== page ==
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The US Department of Health and Human Services? (HHS) Biomedical Advanced Research and Development Authority (BARDA) is providing three sets of grants totaling $10.4 million to help the World Health Organization (WHO) strengthen developing countries? ability to produce flu vaccines, potentially reducing the global threat from influenza.
The US Department of Health and Human Services’ (HHS) Biomedical Advanced Research and Development Authority (BARDA) is providing three sets of grants totaling $10.4 million to help the World Health Organization (WHO) strengthen developing countries’ ability to produce flu vaccines, potentially reducing the global threat from influenza.
The grants provided to the WHO will be used to assist developing countries with pandemic influenza vaccine manufacturing infrastructure, training on influenza vaccine manufacturing, and the development and distribution of certain technologies for pandemic influenza vaccines.
BARDA awarded a $6.4 million grant to the WHO as part of an ongoing international cooperative agreement in the Initiative for Vaccine Research. This funding will support requests to the WHO from developing countries to expand regulatory systems, construct and validate vaccine manufacturing facilities, and transfer new technology for recombinant or cell-based influenza vaccines.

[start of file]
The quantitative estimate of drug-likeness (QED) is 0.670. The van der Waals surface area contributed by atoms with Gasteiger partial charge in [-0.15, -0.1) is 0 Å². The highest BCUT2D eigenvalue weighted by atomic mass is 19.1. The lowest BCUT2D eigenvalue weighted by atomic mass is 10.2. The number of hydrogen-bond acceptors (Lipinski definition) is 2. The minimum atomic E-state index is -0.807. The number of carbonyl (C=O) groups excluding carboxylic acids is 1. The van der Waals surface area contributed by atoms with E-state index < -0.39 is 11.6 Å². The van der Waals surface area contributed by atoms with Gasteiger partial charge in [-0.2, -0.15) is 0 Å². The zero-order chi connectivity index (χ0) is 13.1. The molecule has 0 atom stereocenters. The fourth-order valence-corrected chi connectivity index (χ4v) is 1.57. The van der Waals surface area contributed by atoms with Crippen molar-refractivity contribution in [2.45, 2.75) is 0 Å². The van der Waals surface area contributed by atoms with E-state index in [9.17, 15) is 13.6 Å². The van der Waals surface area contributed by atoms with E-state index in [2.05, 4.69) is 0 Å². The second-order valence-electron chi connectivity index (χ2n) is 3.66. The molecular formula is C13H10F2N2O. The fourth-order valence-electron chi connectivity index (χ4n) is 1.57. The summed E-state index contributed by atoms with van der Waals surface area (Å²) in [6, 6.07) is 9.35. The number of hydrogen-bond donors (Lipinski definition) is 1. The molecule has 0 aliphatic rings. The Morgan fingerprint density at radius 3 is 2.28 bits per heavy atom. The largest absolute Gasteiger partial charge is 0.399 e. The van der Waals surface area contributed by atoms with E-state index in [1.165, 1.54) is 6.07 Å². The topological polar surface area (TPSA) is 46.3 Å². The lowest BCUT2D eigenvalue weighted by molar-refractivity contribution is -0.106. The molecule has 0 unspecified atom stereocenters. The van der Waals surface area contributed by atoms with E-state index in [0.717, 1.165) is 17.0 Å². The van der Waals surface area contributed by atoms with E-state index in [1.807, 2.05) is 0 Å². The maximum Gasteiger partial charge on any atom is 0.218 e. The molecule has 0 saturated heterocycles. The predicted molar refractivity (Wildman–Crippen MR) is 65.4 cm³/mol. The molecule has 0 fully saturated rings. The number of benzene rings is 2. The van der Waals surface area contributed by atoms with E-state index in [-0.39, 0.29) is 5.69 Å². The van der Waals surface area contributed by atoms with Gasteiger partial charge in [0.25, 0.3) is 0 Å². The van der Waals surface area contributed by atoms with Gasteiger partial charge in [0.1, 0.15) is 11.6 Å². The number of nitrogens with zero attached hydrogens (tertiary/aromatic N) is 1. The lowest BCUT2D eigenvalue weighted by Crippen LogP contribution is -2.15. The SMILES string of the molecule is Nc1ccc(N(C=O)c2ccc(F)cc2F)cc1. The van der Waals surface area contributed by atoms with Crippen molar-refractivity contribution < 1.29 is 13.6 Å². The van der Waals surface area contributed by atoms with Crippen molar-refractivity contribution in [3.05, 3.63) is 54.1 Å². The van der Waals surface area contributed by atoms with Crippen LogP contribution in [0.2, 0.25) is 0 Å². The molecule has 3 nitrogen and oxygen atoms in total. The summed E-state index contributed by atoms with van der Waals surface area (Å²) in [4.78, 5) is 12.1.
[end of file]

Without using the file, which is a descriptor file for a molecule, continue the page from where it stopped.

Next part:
Through this WHO initiative over the past five years, $40 million in US funding has been used to develop vaccine manufacturing infrastructure in 10 countries: Egypt, India, Indonesia, Vietnam, Brazil, Mexico, Russia, Romania, Serbia, and Thailand.
The second set of grants supports training on cutting-edge manufacturing techniques for WHO grantees. NC State University’s Biotechnology and Education Center received $861,000, and Utah State’s Center for Integrated Biosystems received $322,000, to train selected personnel from manufacturers in developing countries. Trainees will receive hands-on instruction in US Food and Drug Administration good manufacturing practices in vaccine production technology. These practices can be taken back and implemented by manufacturers in their native countries.
The third set of grants supports developing adjuvants and technology transfer to produce adjuvants. Adjuvant use has been shown to reduce the amount of protein needed for flu vaccine to be effective, so the adjuvanted vaccines made in these countries could serve a greater number of people. The Infectious Disease Research Institute in Seattle received $790,000, and the University of Lausanne in Switzerland received $1.8 million to develop adjuvants and other technologies that can be transferred without the restriction of intellectual property rights.
In addition to the three grants, BARDA also has awarded a three-year contract for $56.94 million to Sanofi Pasteur (Lyon, France). The contract allows Sanofi Pasteur to manufacture pandemic influenza vaccine at full capacity year-round.
The contract affords rapid response and production of a strain-matched pandemic influenza vaccine in the event of a declared pandemic. The contract covers the year-round availability of sufficient eggs and other essential supplies to support production of interpandemic or pandemic influenza vaccine at the company's full production capacity. The year-round supply also enables Sanofi Pasteur to collaborate with the US government to develop vaccines against other potential pandemic virus strains as they are identified.
Sanofi Pasteur received its first year-round egg supply contract from HHS in 2004 and has been under contract since that time. This new contract provides for an additional three years of supply.